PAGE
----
Pitikarn Sitthidech – Rights and Liberties Protection Department chief 

The bill will then be forwarded to the Rights Department’s law development committee for further tweaking in September, and then to Prajin, Pitikarn said. She pointed out that the process in some countries had taken up to 10 years, but Prajin wanted to fast-track Thailand’s version because of the many LGBT (lesbian, gay, transgendered and bisexual) citizens who deserve the same rights as everyone else.

Pitikarn said Prajin had insisted that the authors of the legislation understand the situation in society well and the sensitivities involved. He wanted guidelines set out to support the status of same-sex life partners registered in other countries who were now living in Thailand to ensure they enjoyed the rights to which they were entitled.

Prajin wanted it made clear which agency would handle registrations once the law comes into effect. And he expects the law to lay the foundation for the legalisation of gay marriage.

“Since the ministry began moving forward on this law, we have received good feedback from the LGBT community and a 60,000-name petition expressing support for the action, as well as much useful information,” Pitikarn said.

“I believe many more people are passively supporting this law – the many who haven’t yet expressed their LGBT status.”

SOURCE: The Nation

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National

Floods continue to cause havoc in the north, west and central

The Thaiger & The Nation

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Floods are causing havoc across swathes of provinces across Thailand. From the north in Chiang Mai, to the west in Kanchanaburi and as far south as Prachuap Khiri Khan and Ranong.

The Thai Department of Disaster Prevention and Mitigation chief says that the flooding has been triggered by tropical storm Son-Tinh which still sits over Laos, so far affecting 13 Thai provinces and 2,369 families between July 17 and today (July 22).

Director-general Chayapol Thitisak said 23 districts witnessed flooding and in some cases landslides in Kanchanaburi, Tak, Chiang Mai, Mae Hong Son, Phichit, Nakhon Sawan, Trat, Phrae, Phetchabun, Phitsanulok, Ranong, Phetchaburi and Prachuap Khiri Khan.

Conditions have normalised in 10 provinces, he said, but there is still flooding in six districts in three provinces.

In Kanchanaburi’s Sangkhla Buri district, 400 families are affected, in Tak’s Mae Ramat, Phop Phra, Tha Song Yang and Umphang districts 80 families, and in Prachuap Khiri Khan’s Hua Hin district another 80 families, though the water level is decreasing.

Next cause for concern, says the Meteorological Department, is a tropical depression over the upper South China Sea that’s moving towards the upper Philippines at a maximum sustained wind speed of 55 kilometres per hour.

It will not affect Thailand directly, the department predicted, but travellers should monitor the situation if they are travelling in these regions.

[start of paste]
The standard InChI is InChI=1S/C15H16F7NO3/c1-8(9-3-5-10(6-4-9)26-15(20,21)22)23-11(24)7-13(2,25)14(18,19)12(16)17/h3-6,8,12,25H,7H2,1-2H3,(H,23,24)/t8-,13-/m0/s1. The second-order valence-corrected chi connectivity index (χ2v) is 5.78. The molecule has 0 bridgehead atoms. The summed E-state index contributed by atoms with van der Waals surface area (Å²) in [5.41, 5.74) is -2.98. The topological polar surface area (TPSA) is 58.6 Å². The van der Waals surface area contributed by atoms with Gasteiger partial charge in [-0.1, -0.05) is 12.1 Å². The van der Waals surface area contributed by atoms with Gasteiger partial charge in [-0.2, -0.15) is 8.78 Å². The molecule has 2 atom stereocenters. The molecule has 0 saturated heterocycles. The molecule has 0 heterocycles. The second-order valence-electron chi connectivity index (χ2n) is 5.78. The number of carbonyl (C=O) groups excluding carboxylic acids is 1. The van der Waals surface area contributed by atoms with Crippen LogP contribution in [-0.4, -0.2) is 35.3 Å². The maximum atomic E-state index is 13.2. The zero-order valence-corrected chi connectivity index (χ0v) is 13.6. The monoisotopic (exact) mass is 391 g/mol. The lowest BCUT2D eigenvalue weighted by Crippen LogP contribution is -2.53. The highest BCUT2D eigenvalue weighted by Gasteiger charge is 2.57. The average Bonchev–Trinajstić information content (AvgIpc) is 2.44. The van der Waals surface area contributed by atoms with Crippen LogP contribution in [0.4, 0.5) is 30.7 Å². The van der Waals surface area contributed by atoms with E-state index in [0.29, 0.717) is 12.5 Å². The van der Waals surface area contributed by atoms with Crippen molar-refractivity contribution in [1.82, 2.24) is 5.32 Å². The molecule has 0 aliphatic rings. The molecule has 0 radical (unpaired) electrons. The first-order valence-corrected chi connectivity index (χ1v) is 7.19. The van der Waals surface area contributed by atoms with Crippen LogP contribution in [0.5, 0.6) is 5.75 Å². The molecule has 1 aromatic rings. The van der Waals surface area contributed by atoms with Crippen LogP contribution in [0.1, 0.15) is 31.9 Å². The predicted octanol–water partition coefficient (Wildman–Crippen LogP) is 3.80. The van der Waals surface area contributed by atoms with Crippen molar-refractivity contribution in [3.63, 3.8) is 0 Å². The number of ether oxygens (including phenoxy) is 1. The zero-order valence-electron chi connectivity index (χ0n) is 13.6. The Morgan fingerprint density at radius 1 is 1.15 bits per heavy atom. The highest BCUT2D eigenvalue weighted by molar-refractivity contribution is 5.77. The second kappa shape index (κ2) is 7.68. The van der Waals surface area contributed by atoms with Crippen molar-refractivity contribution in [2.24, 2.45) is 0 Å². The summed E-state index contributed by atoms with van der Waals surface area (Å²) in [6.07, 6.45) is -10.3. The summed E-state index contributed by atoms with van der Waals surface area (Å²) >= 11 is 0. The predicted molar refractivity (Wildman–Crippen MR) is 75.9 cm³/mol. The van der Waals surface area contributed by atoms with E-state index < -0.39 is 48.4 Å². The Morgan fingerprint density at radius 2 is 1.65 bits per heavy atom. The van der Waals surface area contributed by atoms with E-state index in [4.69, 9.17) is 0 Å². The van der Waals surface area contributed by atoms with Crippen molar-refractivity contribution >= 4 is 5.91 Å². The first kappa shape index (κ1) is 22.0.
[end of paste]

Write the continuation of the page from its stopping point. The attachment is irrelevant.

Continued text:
“The southwest monsoon over the Andaman Sea and Gulf of Thailand is also strong, creating waves up to three metres high”, it says.

“Ships should proceed with caution and small boats should stay ashore”.

Chayapol said he had contacted officials in provinces in the East and upper South to be prepared in case of flooding or seaborne mishaps.

STORY: The Nation

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Business

Boeing says Asian region biggest growth area for aviation in next two decades

Tanutam Thawan

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By Data Leads. PHOTO: Thai Airways Boeing 787

Asian countries are estimated to require 16,930 more airplanes by 2037, making the region the fastest growing aviation area in the world.

Boeing’s annual forecast, the Commercial Market Outlook, reveals that the world fleet of jet planes would need 42, 370 new planes valued at US$6.3 trillion. The forecast predicts that the global demand for commercial aviation services will create a market opportunity of US$15 trillion.

According to Boeing the region operators will demand 40 per cent of passenger jet deliveries in the next twenty years, more than double the amount as compared to other regions.

China will be a key player in Asia that will contribute to Boeing’s growing business in the region. Analysts predict that China’s growing middle class will eventually lead to the country overtaking the U.S. within 10 to 15 years as the largest domestic airplane passenger market in the world.  Airplane demands will be highest in the region at 16,930 deliveries valued at US$ 3, 365 billion.

North America is predicted to have second highest demand of airplanes with the requirement of 8,800 deliveries valued at US$1,850 billion.  The aviation industry in the region has been experiencing a steady growth in the last few years. Boeing forecasts that the total fleets will increase 44 per cent in the next twenty years.

Europe will be the third highest region in terms of demand of airplanes and estimated profit that it generates. Edging close to North America, the region is estimated to demand 8,490 airplanes in the coming twenty years. The market value is estimated to be US$ 1,240 billion.

Latin America and Middle East will see the demand in fleet deliveries at 3,040 and 2,990 respectively. The market value is estimated to be US$ 360 billion and US$ 745 billion respectively.  Russia, CIS and African region will see low demand as compared to other regions.  The market value is projected to be US$ 265 and US$ 215 billion respectively.

The Commercial Market Outlook is the longest running jet forecast and considered  as the most comprehensive analysis of the commercial aviation industry.